Disney researchers add virtual touch to the real world
August 9, 2012
Researchers at Disney demonstrated a computer interface at Siggraph 2012 that changes the way ordinary objects feel, using a weak electric signal fed through a user’s entire body, Technology Review reports.
Wearable technology modifies a user’s tactile perception of the physical world without requiring him/her to wear special gloves or use a force-feedback device. Sensations can be induced when the wearer touches a computer screen, walls, furniture, plastic or wooden objects, even other people.
Reverse electrovibration (REVEL)
The Disney interface exploits a tactile effect known as “reverse electrovibration,” and has been dubbed REVEL. An imperceptible electrical signal is introduced across the user’s whole body to create an oscillating electrostatic field around the skin. When touching a physical object, such as a tablet screen, that shares a common electrical ground with the REVEL signal generator, an electrostatic force modulates the friction between the sliding finger and the object to create the sensation of a texture.
By tracking the objects that a person is touching, an interface could combine augmented reality imagery, on a smartphone or tablet screen, with virtual tactile sensations provided by the REVEL device.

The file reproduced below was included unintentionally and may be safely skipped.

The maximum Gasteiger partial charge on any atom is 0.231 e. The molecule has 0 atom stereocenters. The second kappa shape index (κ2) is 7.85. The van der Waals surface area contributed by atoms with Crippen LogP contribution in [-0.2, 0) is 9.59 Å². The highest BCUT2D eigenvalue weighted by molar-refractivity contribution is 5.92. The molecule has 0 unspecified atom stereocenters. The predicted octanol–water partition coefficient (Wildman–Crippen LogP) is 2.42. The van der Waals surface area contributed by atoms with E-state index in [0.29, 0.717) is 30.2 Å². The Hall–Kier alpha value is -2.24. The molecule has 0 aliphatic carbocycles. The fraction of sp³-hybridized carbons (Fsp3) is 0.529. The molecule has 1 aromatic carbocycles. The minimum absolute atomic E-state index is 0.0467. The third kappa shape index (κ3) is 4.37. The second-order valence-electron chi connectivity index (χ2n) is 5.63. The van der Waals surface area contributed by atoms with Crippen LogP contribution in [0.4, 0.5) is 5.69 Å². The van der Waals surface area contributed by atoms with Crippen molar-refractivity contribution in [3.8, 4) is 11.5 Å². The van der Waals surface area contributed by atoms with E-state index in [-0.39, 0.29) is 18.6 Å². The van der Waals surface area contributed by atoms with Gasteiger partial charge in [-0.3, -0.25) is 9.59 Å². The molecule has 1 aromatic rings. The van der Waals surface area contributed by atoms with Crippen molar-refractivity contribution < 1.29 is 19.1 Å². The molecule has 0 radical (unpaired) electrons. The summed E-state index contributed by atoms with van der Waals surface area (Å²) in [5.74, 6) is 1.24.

Varying the properties of the signal, such as the shape, amplitude, and frequency, can provide a wide range of tactile sensations, according to Ivan Poupyrev, a Disney research scientist working on the project.
“The sensations at this point are carefully designed and range from feeling virtual pebbles, to fine textures, such as sand, to glassy or rubbery materials, to larger spatial geometrical patterns such as grooves, bumps,” he says. “A lot more work needs to be done to design and investigate really rich tactile sensations with this technology.”
The REVEL device can coordinate tactile sensations with images on almost any surface, including walls and tables, providing they have a conductive element.
Users do not have to be directly connected to the REVEL input via electrodes, because the weak signals sent from the REVEL device, which could be embedded in a chair, a shoe, or the casing of a touch screen, can still pass safely into the user’s body (by capacitive coupling).
Possible applications include guides and augmentation for the blind and, perhaps further in the future, augmented images and films from the entertainment industry — like the “Feelies” Aldous Huxley predicted in his 1932 futurist novel Brave New World.